Vice Dean Susan Kaiser
A Message from Vice Dean Kaiser
It is an honor to serve the faculty, staff and students in Humanities, Arts and Cultural Studies (HArCS). Scholarship and teaching in HArCS are superb, reflecting a strong tradition of interdisciplinary research and program building.
Our goal is to foster critical and creative thinking, making, questioning, and problem-solving skills. These are especially crucial in a rapidly changing world, which demands deeper understanding of human differences and connections.
Students who choose a HArCS major in the UC Davis College of Letters and Science, learn from award-winning faculty and acquire hands-on experience in our many research programs and internship opportunities, inside and outside the classroom. These real-world experiences, coupled with an education from our top-ranked departments, help students develop the critical and creative thinking skills for an innovative and promising future. We believe these skills are some of the many reasons that UC Davis ranks third in the nation for starting and mid-career alumni salaries in the humanities (Payscale College Salary Report, 2014).
Susan B. Kaiser is vice dean for the Division of the Humanities, Arts and Cultural Studies. She served as interim dean from summer 2014 to March 2017. She came to UC Davis in 1980 and over the years her interdisciplinary approach to scholarship has enabled her to foster collaborations and build bridges across the campus.
She has been a faculty member of the Division of Textiles and Clothing since her arrival and of the Gender, Sexuality and Women's Studies Program for two decades, and is also affiliated with the Department of Sociology. She spearheaded the establishment of the Science and Society Program and co-founded the Cultural Studies Graduate Group.
Kaiser earned a Bachelor of Science degree in textiles and clothing at the University of Texas at Austin and a Ph.D. in textiles and clothing, with a minor in sociology, at Texas Woman’s University. Before coming to UC Davis, she was an assistant professor at California State University, Los Angeles.
Kaiser is a fellow and past president of the International Textile and Apparel Association and serves on the editorial board of Fashion Theory. She has also been a co-editor of Critical Studies in Fashion and Beauty, and is an associate editor of Fashion, Style and Popular Culture. She has been honored as an outstanding mentor by the UC Davis Women and Research Consortium and was named an outstanding alumna by the University of Texas. She served as director of the Gender, Sexuality and Women’s Studies Program in 2008-2009 and 2013-2014, was an associate dean in the College of Agricultural and Environmental Sciences (home of Textiles and Clothing) from 1991 to 1996, and was the Division of Textiles and Clothing chair from 2000 to 2006.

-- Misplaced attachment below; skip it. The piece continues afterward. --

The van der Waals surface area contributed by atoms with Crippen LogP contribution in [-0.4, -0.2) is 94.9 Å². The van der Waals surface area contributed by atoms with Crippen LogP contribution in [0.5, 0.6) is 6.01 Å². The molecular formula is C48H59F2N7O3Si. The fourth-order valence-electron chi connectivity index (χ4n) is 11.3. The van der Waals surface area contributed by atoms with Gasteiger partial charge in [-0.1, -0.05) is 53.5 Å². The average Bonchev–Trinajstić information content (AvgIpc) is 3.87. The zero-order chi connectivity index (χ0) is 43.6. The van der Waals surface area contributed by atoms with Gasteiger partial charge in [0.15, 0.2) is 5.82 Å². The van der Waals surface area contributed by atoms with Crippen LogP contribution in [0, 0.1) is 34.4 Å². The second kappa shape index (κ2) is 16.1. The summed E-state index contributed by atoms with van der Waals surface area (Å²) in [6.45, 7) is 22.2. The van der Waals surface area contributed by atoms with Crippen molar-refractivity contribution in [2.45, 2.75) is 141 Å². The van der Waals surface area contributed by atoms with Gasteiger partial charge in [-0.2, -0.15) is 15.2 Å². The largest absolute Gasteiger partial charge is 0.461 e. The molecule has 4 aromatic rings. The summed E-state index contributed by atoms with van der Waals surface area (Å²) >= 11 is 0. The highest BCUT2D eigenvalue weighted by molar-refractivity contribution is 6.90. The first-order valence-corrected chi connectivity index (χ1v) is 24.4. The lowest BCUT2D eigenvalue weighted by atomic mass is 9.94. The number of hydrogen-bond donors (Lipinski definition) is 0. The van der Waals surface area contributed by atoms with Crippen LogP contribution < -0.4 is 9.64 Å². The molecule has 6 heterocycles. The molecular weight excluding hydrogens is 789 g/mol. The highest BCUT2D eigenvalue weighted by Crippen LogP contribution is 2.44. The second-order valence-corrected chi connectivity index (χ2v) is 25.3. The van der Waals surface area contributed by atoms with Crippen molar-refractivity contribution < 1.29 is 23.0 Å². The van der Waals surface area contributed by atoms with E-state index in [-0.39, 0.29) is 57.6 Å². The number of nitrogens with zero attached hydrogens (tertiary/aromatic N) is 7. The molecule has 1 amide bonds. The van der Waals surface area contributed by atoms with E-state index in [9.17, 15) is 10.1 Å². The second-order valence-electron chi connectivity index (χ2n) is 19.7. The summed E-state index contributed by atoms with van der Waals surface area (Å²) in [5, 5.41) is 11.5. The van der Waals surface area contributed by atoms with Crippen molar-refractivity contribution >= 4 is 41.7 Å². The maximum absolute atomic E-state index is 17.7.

From 2003 to 2007 Kaiser was a UC Presidential Co-Chair for Undergraduate Education, developing curricula related to the Transnational Production and Consumption of Fashion that brought together students from an array of majors to focus on linkages among social justice, the environment and material culture. Kaiser has cited among her proudest achievements her participation with team leader Judith Newton, Kent Ono and others in developing the Cultural Studies Graduate Group. She also served as principal investigator for Re-fashioning the Humanities, a grant to coordinate a UC system-wide fashion studies working group.
She is the author of The Social Psychology of Clothing: Symbolic Appearances in Context, originally published in 1985 and republished in 1990 and 1997, and translated into Japanese, Chinese and Korean; and 2012’s Fashion and Cultural Studies. She has written or co-written approximately 100 articles and book chapters in the fields of textile and fashion studies, gender studies, consumer studies, cultural studies and sociology, and has been a keynote or invited presenter at conferences internationally — including the Fashion and Fiction Conference, Drexel University, Philadelphia; Fashioning Diasporas Conference, Victoria and Albert Museum, London; Clothing and Culture conference with the International Congress of Anthropological and Ethnological Sciences, Kunming, China; and Uniformity Conference, Berlin.
Her current research focuses on themes of place and space, with particular interest in neglected sites of fashion interest such as small cities and towns and rural areas and their interplay with intersecting identities regarding gender, sexuality, ethnicity, age, social class, and national identity.